Track topics on Twitter Track topics that are important to you
Post-operative cognitive complications such as delirium have been consistently associated with poor short and long term outcomes, and the role of anesthesia, particularly the role of general versus regional anesthesia, remains unclear. The objective of this systematic review with meta-analysis was to compare the influence of general, regional, or a combination of anesthesia on the development of Post-Operative Cognitive Dysfunction (POCD) and Post-Operative Delirium (POD). Standard bibliographic databases were searched and complimented by hand searching of original and review article references. Included studies were randomized controlled trials comparing general to regional (spinal, epidural, or intravenous block) or a combination of these in a cohort who were pre-operatively cognitively normal and had an average age exceeding fifty. Where POD was the principle outcome, studies must have employed the DSM or ICD criteria. Where POCD was the principal outcome, this was defined as any objective cognitive impairment. Twenty one studies were considered suitable for inclusion. There was no effect of anesthesia type on the odds ratio of developing POD (0.88, 0.51-1.51 with 95% confidence) however general anesthesia was marginally non-significantly associated with POCD (odds ratio of 1.34, 0.93-1.95 with 95% confidence). There was no evidence of publication bias. In conclusion, it appears that general anesthesia, compared to others, may increase the risk of developing POCD; however this has not been shown for POD. Possible reasons for this finding have been explored. This data would advocate for the use of regional anesthesia wherever possible especially in people otherwise vulnerable to developing cognitive symptoms.
Centre for Mental Health Claybrook Centre, Imperial College London, Hammersmith, London, UK.
This article was published in the following journal.
Name: Journal of Alzheimer's disease : JAD
Optimizing pain control following total knee arthroplasty is of utmost importance to the immediate post-operative course. Various anesthesia modalities are available, but studies comparing multiple an...
Apnea after Awake Regional and General Anesthesia in Infants: The General Anesthesia Compared to Spinal Anesthesia Study-Comparing Apnea and Neurodevelopmental Outcomes, A Randomized Controlled Trial.
Postoperative apnea is a complication in young infants. Awake regional anesthesia (RA) may reduce the risk; however, the evidence is weak. The General Anesthesia compared to Spinal anesthesia study is...
It is known that, unilateral thoracic paravertebral block (TPVB) applications performed with general anesthesia provide satisfactory conditions for open cholecystectomy increase the quality of post-op...
To compare the effectiveness and safety of regional anesthesia (RA) and general anesthesia (GA) for percutaneous nephrolithotomy (PNL).
To determine impact of obesity on recovery parameters and pulmonary functions of women undergoing major abdominal gynecological surgeries. Eighty women undergoing major gynecological surgeries were in...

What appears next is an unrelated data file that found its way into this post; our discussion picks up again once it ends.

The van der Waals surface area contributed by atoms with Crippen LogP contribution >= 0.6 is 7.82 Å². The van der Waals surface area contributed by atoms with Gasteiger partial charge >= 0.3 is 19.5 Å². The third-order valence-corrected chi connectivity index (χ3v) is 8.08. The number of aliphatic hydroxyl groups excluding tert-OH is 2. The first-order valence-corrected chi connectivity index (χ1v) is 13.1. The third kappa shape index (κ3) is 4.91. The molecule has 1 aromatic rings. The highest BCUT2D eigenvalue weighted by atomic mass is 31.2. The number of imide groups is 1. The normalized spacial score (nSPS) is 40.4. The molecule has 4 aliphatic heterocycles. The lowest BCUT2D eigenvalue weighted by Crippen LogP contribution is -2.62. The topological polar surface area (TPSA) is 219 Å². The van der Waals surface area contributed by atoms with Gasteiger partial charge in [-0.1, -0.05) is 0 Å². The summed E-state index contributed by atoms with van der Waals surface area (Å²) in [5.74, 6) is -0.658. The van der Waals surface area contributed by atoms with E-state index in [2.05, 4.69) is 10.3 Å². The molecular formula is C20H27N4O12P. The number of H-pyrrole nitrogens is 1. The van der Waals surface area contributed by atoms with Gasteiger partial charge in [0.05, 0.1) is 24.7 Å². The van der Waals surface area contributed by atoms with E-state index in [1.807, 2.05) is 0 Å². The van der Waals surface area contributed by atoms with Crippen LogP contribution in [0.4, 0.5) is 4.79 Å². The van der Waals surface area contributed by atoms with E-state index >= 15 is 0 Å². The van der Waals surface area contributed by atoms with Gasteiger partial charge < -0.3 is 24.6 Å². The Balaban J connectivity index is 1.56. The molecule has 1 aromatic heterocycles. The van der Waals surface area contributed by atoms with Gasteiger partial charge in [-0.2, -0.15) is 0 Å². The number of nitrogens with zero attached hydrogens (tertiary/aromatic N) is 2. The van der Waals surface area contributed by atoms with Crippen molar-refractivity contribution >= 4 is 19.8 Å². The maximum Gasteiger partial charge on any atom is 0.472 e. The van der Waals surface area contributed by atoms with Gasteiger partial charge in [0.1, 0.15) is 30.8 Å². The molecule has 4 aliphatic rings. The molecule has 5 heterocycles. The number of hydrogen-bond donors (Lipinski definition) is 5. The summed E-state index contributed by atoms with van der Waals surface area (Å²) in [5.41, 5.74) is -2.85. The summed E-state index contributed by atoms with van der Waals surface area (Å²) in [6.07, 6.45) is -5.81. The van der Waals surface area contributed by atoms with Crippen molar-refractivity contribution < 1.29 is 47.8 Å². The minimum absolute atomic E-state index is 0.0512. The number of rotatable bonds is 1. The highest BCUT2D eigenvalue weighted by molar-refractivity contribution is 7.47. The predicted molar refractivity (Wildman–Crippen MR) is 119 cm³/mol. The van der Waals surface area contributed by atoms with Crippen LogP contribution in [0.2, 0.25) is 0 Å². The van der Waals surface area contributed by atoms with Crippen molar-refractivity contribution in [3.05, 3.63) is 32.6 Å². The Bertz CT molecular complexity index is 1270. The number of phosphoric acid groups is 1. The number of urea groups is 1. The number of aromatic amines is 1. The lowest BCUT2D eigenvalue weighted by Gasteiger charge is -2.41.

The primary purpose of the GAS study is to determine whether different types of anesthesia (Regional versus General) given to 660 infants undergoing inguinal hernia repair results in equiv...
The purpose of this research is to determine if post-operative cognition will be better if the general anesthesia for surgery is done with an inhaled (gas through a breathing tube) or intr...
Postoperative cognitive dysfunction (POCD) is a disease with restricted cognitive memory function and intellectual skills, which occurs after surgery with and without anesthesia. The POCD ...
The purpose of this study is to find out if two types of standard care anesthesia are the same or if one is better for people who have hip fractures.
The researchers aimed to investigate that preoperative anxiety scores of patients who are informed about the anesthesia before surgery with using State-Trait Anxiety Inventory and Amsterda...
Abnormally slow pace of regaining CONSCIOUSNESS after general anesthesia (ANESTHESIA, GENERAL) usually given during surgical procedures. This condition is characterized by persistent somnolence.
Capacity that enables an individual to cope with and/or recover from the impact of a neural injury or a psychotic episode.
The period of emergence from general anesthesia, where different elements of consciousness return at different rates.
A barbiturate that is administered intravenously for the production of complete anesthesia of short duration, for the induction of general anesthesia, or for inducing a hypnotic state. (From Martindale, The Extra Pharmacopoeia, 30th ed, p919)
Agents that induce various degrees of analgesia; depression of consciousness, circulation, and respiration; relaxation of skeletal muscle; reduction of reflex activity; and amnesia. There are two types of general anesthetics, inhalation and intravenous. With either type, the arterial concentration of drug required to induce anesthesia varies with the condition of the patient, the desired depth of anesthesia, and the concomitant use of other drugs. (From AMA Drug Evaluations Annual, 1994, p.173)
Anesthesia is the loss of feeling or sensation in all or part of the body. It may result from damage to nerves or can be induced by an anesthetist (a medical professional) using anesthetics such as thiopental or propofol or sevoflurane during a surgical ...
Benign Prostatic Hyperplasia (BPH) Erectile Dysfunction Urology Urology is the branch of medicine concerned with the urinary tract and diseases that affect it. Examples include urethritis, urethrostenosis and incontinence. Urology is a su...